Reflections on the Flexible Working in Schools Summit (updated)

31 Oct

On 30 October 2017, Voice General Secretary attended the first Flexible Working in Schools Summit, which aimed to “boost support for flexible working in the teaching profession”.

Speaking at the ARK All Saints Academy in Camberwell to representatives from the teaching unions, Teach First, and businesses, Education Secretary Justine Greening announced new pilot programmes to “look at ways of supporting and employing teachers flexibly, and enhancing coaching schemes for women working in education”.

The Government will be “working in partnership with the unions and leading organisations from across the education sector to promote flexible working across the profession”.

The plans announced at the summit include:

  • a pilot programme to look at how schools are already bolstering the careers of part-time teachers, so recruiting best practice can be shared;
  • a pilot to strengthen the Women Leading in Education coaching offer, so women can continue to get the professional development support they need; and
  • update existing guidance on flexible working, to help make it easier for schools to know what works.”

Commenting on the event, Voice General Secretary Deborah Lawson said:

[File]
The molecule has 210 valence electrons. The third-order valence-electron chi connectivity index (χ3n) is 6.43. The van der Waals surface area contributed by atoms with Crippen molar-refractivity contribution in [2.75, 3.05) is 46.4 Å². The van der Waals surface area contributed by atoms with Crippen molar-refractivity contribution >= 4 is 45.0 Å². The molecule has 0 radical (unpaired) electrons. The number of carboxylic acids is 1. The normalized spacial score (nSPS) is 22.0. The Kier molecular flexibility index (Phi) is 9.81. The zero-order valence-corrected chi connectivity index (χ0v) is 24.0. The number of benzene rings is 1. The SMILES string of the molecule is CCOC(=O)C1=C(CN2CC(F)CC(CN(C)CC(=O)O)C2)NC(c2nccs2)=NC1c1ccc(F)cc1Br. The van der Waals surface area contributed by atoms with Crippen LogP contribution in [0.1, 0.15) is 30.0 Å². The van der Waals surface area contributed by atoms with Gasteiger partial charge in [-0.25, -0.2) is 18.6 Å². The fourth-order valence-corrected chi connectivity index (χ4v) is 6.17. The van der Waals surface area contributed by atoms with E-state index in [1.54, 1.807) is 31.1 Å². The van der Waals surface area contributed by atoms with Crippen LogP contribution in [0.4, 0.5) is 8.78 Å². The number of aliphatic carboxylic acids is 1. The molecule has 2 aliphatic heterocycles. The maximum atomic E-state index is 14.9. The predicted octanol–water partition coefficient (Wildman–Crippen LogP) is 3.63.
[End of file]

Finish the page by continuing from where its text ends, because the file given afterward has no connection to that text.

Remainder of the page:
“Reflecting on the DfE Flexible Working Summit I attended today, it is refreshing to note the positive vibe in the room. Having, in the dim and not so distant past, attended similar events, which were billed as ‘come and hear about’ only to find it was more – come and give us your ideas, there was more a feeling of constructive collaboration between the DfE and those present. Everyone knows the recruitment and retention crisis requires urgent attention to meet government aspirations for our education system.

“It was good to see and hear, briefly, from ministers – and even better that the Secretary of State for Education, Justine Greening, came to listen and engage with the profession, joining discussion groups, however briefly, but engaging with all. A welcome sign of the importance she places on, not only flexible working, but the role it can play in alleviating the recruitment and retention crisis.

“Of course, flexible working alone will not crack that particular nut totally or quickly, but as part of an overall strategy to retain qualified and experienced teachers in the education workforce and attract new entrants to the profession, it is a positive start.”

Tweets from the summit:


More videos from the summit:

Further information:

DfE blog post/further information

TES article and DfE ‘myth buster’

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Tag: Flexible working

Tag: Workload

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